The tie stays, shirtsleeves are cropped
New York — Giving up a tie would be too much to ask. In most business situations, convention demands a necktie. So men go on encircling their necks with what amounts to six or eight thicknesses of material, no matter how hot it may be in the conference room.
This summer the sweltering executive at least has the opportunity to wear a shortsleeved dress shirt under his suit jacket. Men who live in warm climates and who put comfort first have been wearing short-sleeved sports shirts with neckties. But cooling off while wearing a dress shirt -- the kind designed to go under vested three-piece suits -- has meant rolling up the long sleeves, a lapse of dignity that most corporate presidents frown upon.
The introduction of dressshirts with small rounder or squared collars and short sleeves in white Jacquard, voile, and striped broadcloth by such designers as Yves Saint Laurent is to be welcomed, even if the formality of wearing a tie still has to be preserved. A short-sleeved dress shirt in one of the new bright colors (turquoise . . . fuchsia . . . Parma violet, anyone?) suggested by progressive menswear creators would be, well, pressing matters a bit much in most business circles. Art directors of advertising agencies and interior designers can be this venturesome where the investment counselor would need to watch it.
Freer uses of color are nonetheless among the new directions in summer menswear. Also cited by the Men's Fashion Association of America are silkier suitings, often used in combination with slubbed or nubby textures.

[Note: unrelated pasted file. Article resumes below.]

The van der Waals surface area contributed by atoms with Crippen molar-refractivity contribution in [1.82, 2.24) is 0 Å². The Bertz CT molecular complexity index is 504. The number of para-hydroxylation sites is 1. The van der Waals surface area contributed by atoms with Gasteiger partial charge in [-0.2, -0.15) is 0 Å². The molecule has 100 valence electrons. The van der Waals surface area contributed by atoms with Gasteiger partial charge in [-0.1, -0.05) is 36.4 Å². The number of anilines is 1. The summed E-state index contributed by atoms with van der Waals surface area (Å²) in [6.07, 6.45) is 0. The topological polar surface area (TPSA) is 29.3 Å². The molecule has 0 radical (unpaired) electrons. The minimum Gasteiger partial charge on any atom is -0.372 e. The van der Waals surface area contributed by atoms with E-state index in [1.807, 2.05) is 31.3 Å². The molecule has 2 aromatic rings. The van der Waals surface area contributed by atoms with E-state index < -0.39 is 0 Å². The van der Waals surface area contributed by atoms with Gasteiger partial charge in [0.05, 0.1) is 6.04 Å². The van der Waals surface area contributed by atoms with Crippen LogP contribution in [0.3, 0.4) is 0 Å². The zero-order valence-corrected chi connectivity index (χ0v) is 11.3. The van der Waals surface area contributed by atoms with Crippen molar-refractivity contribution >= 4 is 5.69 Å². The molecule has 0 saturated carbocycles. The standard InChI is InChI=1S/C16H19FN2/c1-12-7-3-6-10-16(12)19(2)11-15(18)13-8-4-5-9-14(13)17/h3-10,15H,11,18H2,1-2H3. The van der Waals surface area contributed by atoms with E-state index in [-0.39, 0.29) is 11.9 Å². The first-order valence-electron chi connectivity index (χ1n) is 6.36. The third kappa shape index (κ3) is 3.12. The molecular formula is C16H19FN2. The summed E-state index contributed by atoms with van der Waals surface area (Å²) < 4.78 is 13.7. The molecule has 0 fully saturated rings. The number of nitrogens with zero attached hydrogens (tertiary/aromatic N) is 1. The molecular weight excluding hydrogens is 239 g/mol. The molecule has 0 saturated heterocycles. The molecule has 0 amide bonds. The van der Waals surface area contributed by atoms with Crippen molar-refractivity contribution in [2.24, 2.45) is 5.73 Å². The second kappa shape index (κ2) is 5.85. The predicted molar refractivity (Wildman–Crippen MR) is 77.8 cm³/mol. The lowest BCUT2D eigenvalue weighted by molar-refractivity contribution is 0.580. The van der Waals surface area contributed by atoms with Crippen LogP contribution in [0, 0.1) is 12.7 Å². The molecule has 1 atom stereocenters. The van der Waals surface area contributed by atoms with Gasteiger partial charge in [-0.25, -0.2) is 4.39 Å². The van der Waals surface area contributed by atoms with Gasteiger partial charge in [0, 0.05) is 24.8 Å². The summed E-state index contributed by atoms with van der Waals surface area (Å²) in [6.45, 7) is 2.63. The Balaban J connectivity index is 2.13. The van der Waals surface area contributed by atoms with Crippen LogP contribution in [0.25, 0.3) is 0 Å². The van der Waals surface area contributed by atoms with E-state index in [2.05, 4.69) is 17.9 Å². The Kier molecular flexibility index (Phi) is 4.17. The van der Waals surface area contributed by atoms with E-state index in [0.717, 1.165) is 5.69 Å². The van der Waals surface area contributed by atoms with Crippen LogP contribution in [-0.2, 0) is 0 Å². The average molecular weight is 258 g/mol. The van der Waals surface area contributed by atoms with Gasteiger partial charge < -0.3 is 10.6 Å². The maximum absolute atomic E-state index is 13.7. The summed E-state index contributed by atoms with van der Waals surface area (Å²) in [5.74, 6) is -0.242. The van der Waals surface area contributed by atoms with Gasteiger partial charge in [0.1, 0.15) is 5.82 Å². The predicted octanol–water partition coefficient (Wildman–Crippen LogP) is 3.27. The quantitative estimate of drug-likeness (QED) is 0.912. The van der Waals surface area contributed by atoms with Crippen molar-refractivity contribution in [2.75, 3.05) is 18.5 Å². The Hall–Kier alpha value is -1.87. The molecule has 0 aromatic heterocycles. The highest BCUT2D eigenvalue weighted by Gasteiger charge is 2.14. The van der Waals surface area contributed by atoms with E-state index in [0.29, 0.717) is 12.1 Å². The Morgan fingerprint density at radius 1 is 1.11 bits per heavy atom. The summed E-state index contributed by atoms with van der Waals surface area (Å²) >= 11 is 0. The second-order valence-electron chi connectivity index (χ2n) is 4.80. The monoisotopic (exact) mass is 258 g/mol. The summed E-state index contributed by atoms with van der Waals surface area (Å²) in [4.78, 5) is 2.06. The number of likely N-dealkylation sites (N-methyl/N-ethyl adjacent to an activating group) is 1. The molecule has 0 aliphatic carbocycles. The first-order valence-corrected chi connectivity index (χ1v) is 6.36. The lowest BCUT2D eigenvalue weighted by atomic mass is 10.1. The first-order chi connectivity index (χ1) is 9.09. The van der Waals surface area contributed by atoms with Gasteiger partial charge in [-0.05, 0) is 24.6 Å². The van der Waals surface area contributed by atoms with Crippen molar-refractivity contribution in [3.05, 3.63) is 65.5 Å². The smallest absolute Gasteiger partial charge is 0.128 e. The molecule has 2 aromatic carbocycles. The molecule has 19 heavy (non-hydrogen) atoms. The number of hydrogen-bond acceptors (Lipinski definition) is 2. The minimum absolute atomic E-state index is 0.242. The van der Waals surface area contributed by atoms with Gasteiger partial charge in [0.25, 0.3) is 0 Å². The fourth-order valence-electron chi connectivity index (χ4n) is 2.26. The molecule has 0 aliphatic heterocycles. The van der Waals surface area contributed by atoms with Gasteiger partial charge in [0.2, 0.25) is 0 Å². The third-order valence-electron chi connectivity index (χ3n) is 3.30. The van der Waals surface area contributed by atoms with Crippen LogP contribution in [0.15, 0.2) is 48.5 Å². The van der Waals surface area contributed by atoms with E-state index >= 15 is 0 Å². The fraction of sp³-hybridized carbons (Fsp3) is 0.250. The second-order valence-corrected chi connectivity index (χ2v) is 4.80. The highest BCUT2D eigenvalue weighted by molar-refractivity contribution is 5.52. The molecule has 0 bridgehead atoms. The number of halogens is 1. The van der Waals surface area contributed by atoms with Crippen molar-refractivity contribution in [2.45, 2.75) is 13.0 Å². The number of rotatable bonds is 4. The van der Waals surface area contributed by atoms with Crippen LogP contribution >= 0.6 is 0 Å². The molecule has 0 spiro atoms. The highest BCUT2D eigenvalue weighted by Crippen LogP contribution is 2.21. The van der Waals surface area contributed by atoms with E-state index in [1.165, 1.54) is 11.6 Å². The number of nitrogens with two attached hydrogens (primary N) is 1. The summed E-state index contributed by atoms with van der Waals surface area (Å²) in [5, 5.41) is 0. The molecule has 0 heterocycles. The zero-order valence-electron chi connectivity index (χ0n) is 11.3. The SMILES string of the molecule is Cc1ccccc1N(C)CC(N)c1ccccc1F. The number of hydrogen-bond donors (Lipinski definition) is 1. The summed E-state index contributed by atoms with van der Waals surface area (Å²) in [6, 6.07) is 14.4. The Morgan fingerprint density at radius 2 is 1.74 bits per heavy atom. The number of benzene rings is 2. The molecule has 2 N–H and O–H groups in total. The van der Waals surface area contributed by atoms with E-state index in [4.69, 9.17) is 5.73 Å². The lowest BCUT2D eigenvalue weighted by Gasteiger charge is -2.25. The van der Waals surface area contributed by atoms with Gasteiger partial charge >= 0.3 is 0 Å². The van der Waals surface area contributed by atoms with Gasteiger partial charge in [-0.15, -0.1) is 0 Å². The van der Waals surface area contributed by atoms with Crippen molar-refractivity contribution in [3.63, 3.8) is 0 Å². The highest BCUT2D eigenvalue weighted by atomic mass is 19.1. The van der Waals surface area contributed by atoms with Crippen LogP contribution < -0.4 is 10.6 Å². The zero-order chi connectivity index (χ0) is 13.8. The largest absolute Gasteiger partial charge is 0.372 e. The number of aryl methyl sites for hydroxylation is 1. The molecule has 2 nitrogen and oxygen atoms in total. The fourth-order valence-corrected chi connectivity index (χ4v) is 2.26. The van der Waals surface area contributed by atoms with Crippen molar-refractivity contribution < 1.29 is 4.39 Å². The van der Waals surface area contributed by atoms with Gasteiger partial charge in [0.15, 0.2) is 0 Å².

In sportswear, where even the conservative man will let loose a little, color combinations can be imaginative. Strong brights and pastels abound, and unbridled contrasts will not raise any eyebrows.
In workaday clothes, the tendency toward fabrics with a violet cast is pronounced. Without entering another mauve decade, menswear materials are taking on a purplish tinge. As anyone who has seen actor Richard Gere's snappy wardrobe (mostly by Giorgio Armani) in the film "American Gigolo" will have noticed that browns, taupes, and grays now have a lavender or pinkish aura.
This often results from the interweaving of two complementary colors -- one for the warp, one for the woof -- in the iridescent materials that have the requisite fashionable gleam. Pure silk suits, like those of Cerutti, give off a subtle shimmering light. Less expensive blends of rayon or polyester with a percentage of silk achieve like results. Even rough-textured lines and slubbed materials have a silky look.
Bringing in new uses of familiar fabrics is another change for summer. Terry cloth, for instance, is no longer just for towels, bathrobes, or running suits. High-thread-count terries in vivid colors have been given the same treatment as flannels and tweeds. Stanley Blacker, for one, does a white-buttoned double-breasted blazer in bright red terry cloth with the same attention to the fine points of tailoring as for any sack suit jacket.
As to proportions, shirt collars stay high and narrow, ties thin, and lapels long, slender, and generally notched. Shoulders are wide and jackets long, with very little of what is know in the trade as "suppression" at the waist. The silhouette is designed to minimize hip girth and any suggestion of paunch.
The marks of the man who likes to stay on top of fashion are the ventless jacket and, for casual wear, the horizontally striped V-neck cotton sweater, worn like a T-shirt. Layered thin cotton jersey sweat shirts are also trendy. The male fashion plate tucks these into high-waisted pleat-top slacks, which often have slotted belt lines. He is then ready for lunch on the terrace under a striped awning, if you get the picture.